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Mark Collie

Alive at Brushy Mountain State Penitentiary – 2012 (Wilbanks)

Reviewed by Michael Berick

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CDs by Mark Collie

In the early '90s, Mark Collie was a rising Nashville star. Part of the wave of Neo-Traditionalists like Mark Chesnutt and Neal McCoy (both of whom he refers to on this live album), Collie landed a couple of top 10 hits and made several albums for MCA. For whatever reasons, Collie slid pretty quickly off the radar after signing with Giant Records, where he released his last major studio album in 1995. "Alive At Bushy Mountain" should give Collie some well-deserved attention; however, it should have done that for him a decade ago. This live album, along with an accompanying (and still unreleased) documentary film, was made back in 2001. Unfortunately, when the album was finished, it wound up on the shelf due to circumstances like management changes at his label.

It is easy to have trepidations about an album sitting around for a decade. However, "Alive" is a totally compelling CD that shows no signs of aging. Outside of references to a then-still-living Johnny Cash and the presence of the now-late Clarence "Gatemouth" Brown, it sounds like a recently recorded performance.

There's a rugged vitality to Collie's music that would be welcomed in today's Americana landscape. His "too rock for country, too for rock 'n' roll" sound bears some similarities to Steve Earle, whose career rise and fall preceded Collie's by a few years (although Earle has a quick and long lasting return).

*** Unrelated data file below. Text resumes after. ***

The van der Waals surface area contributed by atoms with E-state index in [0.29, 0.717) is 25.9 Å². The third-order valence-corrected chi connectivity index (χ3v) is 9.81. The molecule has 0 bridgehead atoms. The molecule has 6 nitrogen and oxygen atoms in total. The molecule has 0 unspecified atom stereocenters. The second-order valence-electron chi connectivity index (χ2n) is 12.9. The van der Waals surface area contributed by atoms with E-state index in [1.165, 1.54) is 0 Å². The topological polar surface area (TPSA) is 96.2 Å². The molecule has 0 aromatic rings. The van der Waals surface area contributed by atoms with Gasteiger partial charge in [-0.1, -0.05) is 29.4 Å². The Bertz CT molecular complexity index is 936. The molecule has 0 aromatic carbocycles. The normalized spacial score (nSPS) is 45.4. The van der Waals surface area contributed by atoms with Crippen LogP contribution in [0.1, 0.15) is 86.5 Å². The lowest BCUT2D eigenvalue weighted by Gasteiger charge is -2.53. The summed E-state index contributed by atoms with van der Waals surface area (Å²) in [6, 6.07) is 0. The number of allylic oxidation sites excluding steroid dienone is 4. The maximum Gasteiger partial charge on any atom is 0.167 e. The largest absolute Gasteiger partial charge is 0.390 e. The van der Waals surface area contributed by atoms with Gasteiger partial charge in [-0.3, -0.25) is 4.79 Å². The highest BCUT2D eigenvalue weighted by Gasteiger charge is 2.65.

For this "live in a prison" recording, Collie put together a set of songs that reflects the penitentiary location. There are tales of outlaws and scoundrels as well as ones dealing with misdeeds and redemption. Several songs were written specifically for this project: the colorful tale Maybe Mexico, the jail-set On The Day I Die and Dead Man Run Before He Walks and the rousing Reckless Companion, also the band's name.

The band, in fact, is notable too. Featuring the likes of guitarist Dave Grissom, keyboardist Mike Utley, multi-instrumentalist Tommy Burroughs, bassists Willie Weeks and drummer Chad Cromwell (all musicians with lengthy resumes), the Reckless Companions are equally adept churning out hard rocking country numbers (One More Second Chance) and gentler, more bluegrass-y ones (Rose Covered Garden). The concert also includes several special guests. Kelly Willis contributes two lovely solo turns (Heaven Bound and Got A Feelin' For Ya) and contributes vocals on other tunes. Shawn Camp is a featured band member while Brown comes out to play Someday My Luck Will Change.

Looming large over the whole show, however, is the legend of Cash. Any live prison album is a descendent of Cash's classic San Quentin and Folsom records and Collie openly acknowledges his debt to, and influence by, Cash (who Collie portrayed once in a short film). During the show, he mentions that he had asked Cash to be part of the concert; however, Cash wasn't well enough to participate. After asking the crowd to keep Cash "in your prayers," Collie delivers an affectionate and spirited version of Folsom Prison Blues.

While this live album, which Collie co-produced with then MCA executive Tony Brown and one-time Prince collaborator David Z, might not equal his hero's work, it is definitely a terrific effort that deserves to be heard. Collie is in excellent form here - rough-edged and energized - while performing gritty tunes that ring with truth. Hopefully the belated release will bring some of redemption that Collie sings about to himself as well.